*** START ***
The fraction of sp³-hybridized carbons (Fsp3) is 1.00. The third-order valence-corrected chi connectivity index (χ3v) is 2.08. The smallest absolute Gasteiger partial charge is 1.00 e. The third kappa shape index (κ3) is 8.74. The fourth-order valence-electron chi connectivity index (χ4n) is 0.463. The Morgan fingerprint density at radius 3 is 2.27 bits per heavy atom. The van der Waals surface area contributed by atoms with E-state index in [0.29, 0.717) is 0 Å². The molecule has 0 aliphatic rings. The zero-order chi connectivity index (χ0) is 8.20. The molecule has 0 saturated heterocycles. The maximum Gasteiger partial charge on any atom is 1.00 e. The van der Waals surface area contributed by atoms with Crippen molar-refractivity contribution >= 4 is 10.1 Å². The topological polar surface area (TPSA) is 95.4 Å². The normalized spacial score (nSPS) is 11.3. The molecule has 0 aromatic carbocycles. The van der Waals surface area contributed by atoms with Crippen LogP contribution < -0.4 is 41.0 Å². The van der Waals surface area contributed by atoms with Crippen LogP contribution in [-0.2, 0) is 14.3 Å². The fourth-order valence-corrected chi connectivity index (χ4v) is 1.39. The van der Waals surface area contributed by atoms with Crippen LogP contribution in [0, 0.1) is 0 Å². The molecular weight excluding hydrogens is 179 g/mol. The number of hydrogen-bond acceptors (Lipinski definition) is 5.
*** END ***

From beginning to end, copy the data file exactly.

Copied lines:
The fraction of sp³-hybridized carbons (Fsp3) is 1.00. The third-order valence-corrected chi connectivity index (χ3v) is 2.08. The smallest absolute Gasteiger partial charge is 1.00 e. The third kappa shape index (κ3) is 8.74. The fourth-order valence-electron chi connectivity index (χ4n) is 0.463. The Morgan fingerprint density at radius 3 is 2.27 bits per heavy atom. The van der Waals surface area contributed by atoms with E-state index in [0.29, 0.717) is 0 Å². The molecule has 0 aliphatic rings. The zero-order chi connectivity index (χ0) is 8.20. The molecule has 0 saturated heterocycles. The maximum Gasteiger partial charge on any atom is 1.00 e. The van der Waals surface area contributed by atoms with Crippen molar-refractivity contribution >= 4 is 10.1 Å². The topological polar surface area (TPSA) is 95.4 Å². The normalized spacial score (nSPS) is 11.3. The molecule has 0 aromatic carbocycles. The van der Waals surface area contributed by atoms with Crippen LogP contribution < -0.4 is 41.0 Å². The van der Waals surface area contributed by atoms with Crippen LogP contribution in [-0.2, 0) is 14.3 Å². The fourth-order valence-corrected chi connectivity index (χ4v) is 1.39. The van der Waals surface area contributed by atoms with Crippen LogP contribution in [0, 0.1) is 0 Å². The molecular weight excluding hydrogens is 179 g/mol. The number of hydrogen-bond acceptors (Lipinski definition) is 5.